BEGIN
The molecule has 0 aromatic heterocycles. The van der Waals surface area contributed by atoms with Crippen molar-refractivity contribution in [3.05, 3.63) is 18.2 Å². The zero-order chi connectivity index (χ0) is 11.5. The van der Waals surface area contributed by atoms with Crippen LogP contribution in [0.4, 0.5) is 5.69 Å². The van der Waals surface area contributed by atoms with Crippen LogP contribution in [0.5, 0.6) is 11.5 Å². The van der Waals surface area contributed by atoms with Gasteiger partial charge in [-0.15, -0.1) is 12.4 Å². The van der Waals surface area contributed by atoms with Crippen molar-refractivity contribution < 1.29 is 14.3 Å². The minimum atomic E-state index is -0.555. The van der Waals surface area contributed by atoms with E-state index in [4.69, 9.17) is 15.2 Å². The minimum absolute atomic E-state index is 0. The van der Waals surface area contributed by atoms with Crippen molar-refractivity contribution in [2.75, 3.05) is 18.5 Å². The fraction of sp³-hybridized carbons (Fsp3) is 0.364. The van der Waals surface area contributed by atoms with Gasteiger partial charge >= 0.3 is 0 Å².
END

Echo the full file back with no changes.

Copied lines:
The molecule has 0 aromatic heterocycles. The van der Waals surface area contributed by atoms with Crippen molar-refractivity contribution in [3.05, 3.63) is 18.2 Å². The zero-order chi connectivity index (χ0) is 11.5. The van der Waals surface area contributed by atoms with Crippen LogP contribution in [0.4, 0.5) is 5.69 Å². The van der Waals surface area contributed by atoms with Crippen LogP contribution in [0.5, 0.6) is 11.5 Å². The van der Waals surface area contributed by atoms with Gasteiger partial charge in [-0.15, -0.1) is 12.4 Å². The van der Waals surface area contributed by atoms with Crippen molar-refractivity contribution < 1.29 is 14.3 Å². The minimum atomic E-state index is -0.555. The van der Waals surface area contributed by atoms with E-state index in [4.69, 9.17) is 15.2 Å². The minimum absolute atomic E-state index is 0. The van der Waals surface area contributed by atoms with Crippen molar-refractivity contribution in [2.75, 3.05) is 18.5 Å². The fraction of sp³-hybridized carbons (Fsp3) is 0.364. The van der Waals surface area contributed by atoms with Gasteiger partial charge >= 0.3 is 0 Å².